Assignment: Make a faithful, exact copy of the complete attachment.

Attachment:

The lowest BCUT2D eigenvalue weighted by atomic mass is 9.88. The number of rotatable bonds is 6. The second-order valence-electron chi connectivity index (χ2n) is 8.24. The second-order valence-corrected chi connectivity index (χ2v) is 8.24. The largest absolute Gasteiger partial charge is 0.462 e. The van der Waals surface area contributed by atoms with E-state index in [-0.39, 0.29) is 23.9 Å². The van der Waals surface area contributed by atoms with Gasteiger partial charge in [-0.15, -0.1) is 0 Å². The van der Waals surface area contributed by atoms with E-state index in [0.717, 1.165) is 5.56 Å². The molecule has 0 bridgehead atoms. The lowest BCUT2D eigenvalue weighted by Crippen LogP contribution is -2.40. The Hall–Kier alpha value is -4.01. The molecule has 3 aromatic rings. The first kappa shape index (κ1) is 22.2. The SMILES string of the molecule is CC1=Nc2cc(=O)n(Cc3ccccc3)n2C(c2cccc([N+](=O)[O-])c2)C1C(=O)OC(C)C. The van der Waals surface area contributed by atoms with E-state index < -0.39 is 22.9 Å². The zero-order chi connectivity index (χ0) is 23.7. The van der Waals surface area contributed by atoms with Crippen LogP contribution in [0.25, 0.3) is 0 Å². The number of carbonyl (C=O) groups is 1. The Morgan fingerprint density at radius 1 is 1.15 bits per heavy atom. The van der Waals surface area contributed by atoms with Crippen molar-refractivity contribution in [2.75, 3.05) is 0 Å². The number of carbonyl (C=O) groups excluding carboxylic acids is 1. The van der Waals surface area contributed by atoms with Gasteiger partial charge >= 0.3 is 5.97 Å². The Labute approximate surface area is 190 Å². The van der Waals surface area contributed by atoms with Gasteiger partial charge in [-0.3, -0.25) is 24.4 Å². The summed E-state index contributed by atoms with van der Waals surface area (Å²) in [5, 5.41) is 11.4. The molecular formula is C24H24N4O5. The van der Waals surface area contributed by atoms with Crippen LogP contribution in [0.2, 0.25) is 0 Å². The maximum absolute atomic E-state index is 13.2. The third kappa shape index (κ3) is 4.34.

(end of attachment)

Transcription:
The lowest BCUT2D eigenvalue weighted by atomic mass is 9.88. The number of rotatable bonds is 6. The second-order valence-electron chi connectivity index (χ2n) is 8.24. The second-order valence-corrected chi connectivity index (χ2v) is 8.24. The largest absolute Gasteiger partial charge is 0.462 e. The van der Waals surface area contributed by atoms with E-state index in [-0.39, 0.29) is 23.9 Å². The van der Waals surface area contributed by atoms with Gasteiger partial charge in [-0.15, -0.1) is 0 Å². The van der Waals surface area contributed by atoms with E-state index in [0.717, 1.165) is 5.56 Å². The molecule has 0 bridgehead atoms. The lowest BCUT2D eigenvalue weighted by Crippen LogP contribution is -2.40. The Hall–Kier alpha value is -4.01. The molecule has 3 aromatic rings. The first kappa shape index (κ1) is 22.2. The SMILES string of the molecule is CC1=Nc2cc(=O)n(Cc3ccccc3)n2C(c2cccc([N+](=O)[O-])c2)C1C(=O)OC(C)C. The van der Waals surface area contributed by atoms with E-state index < -0.39 is 22.9 Å². The zero-order chi connectivity index (χ0) is 23.7. The van der Waals surface area contributed by atoms with Crippen LogP contribution in [0.25, 0.3) is 0 Å². The number of carbonyl (C=O) groups is 1. The Morgan fingerprint density at radius 1 is 1.15 bits per heavy atom. The van der Waals surface area contributed by atoms with Crippen molar-refractivity contribution in [2.75, 3.05) is 0 Å². The number of carbonyl (C=O) groups excluding carboxylic acids is 1. The van der Waals surface area contributed by atoms with Gasteiger partial charge >= 0.3 is 5.97 Å². The Labute approximate surface area is 190 Å². The van der Waals surface area contributed by atoms with Gasteiger partial charge in [-0.3, -0.25) is 24.4 Å². The summed E-state index contributed by atoms with van der Waals surface area (Å²) in [5, 5.41) is 11.4. The molecular formula is C24H24N4O5. The van der Waals surface area contributed by atoms with Crippen LogP contribution in [0.2, 0.25) is 0 Å². The maximum absolute atomic E-state index is 13.2. The third kappa shape index (κ3) is 4.34.